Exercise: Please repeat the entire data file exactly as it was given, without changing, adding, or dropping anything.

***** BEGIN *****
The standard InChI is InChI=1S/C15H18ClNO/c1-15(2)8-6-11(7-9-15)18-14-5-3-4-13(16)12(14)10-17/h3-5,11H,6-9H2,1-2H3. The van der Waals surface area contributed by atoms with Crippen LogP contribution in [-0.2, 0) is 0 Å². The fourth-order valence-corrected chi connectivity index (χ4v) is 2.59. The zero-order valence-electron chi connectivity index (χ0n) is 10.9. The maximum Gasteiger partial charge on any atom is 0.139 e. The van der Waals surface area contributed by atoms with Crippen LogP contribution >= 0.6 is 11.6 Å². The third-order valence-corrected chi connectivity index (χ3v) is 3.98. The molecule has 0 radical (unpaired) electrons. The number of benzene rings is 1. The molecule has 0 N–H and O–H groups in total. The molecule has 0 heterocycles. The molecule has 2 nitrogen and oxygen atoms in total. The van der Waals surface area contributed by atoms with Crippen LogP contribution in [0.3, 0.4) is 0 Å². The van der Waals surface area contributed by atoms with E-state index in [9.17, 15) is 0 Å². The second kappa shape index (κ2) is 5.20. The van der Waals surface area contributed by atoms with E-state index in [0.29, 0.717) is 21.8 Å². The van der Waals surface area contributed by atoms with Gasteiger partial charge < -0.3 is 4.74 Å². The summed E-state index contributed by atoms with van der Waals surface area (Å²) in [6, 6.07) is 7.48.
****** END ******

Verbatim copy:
The standard InChI is InChI=1S/C15H18ClNO/c1-15(2)8-6-11(7-9-15)18-14-5-3-4-13(16)12(14)10-17/h3-5,11H,6-9H2,1-2H3. The van der Waals surface area contributed by atoms with Crippen LogP contribution in [-0.2, 0) is 0 Å². The fourth-order valence-corrected chi connectivity index (χ4v) is 2.59. The zero-order valence-electron chi connectivity index (χ0n) is 10.9. The maximum Gasteiger partial charge on any atom is 0.139 e. The van der Waals surface area contributed by atoms with Crippen LogP contribution >= 0.6 is 11.6 Å². The third-order valence-corrected chi connectivity index (χ3v) is 3.98. The molecule has 0 radical (unpaired) electrons. The number of benzene rings is 1. The molecule has 0 N–H and O–H groups in total. The molecule has 0 heterocycles. The molecule has 2 nitrogen and oxygen atoms in total. The van der Waals surface area contributed by atoms with Crippen LogP contribution in [0.3, 0.4) is 0 Å². The van der Waals surface area contributed by atoms with E-state index in [9.17, 15) is 0 Å². The second kappa shape index (κ2) is 5.20. The van der Waals surface area contributed by atoms with E-state index in [0.29, 0.717) is 21.8 Å². The van der Waals surface area contributed by atoms with Gasteiger partial charge < -0.3 is 4.74 Å². The summed E-state index contributed by atoms with van der Waals surface area (Å²) in [6, 6.07) is 7.48.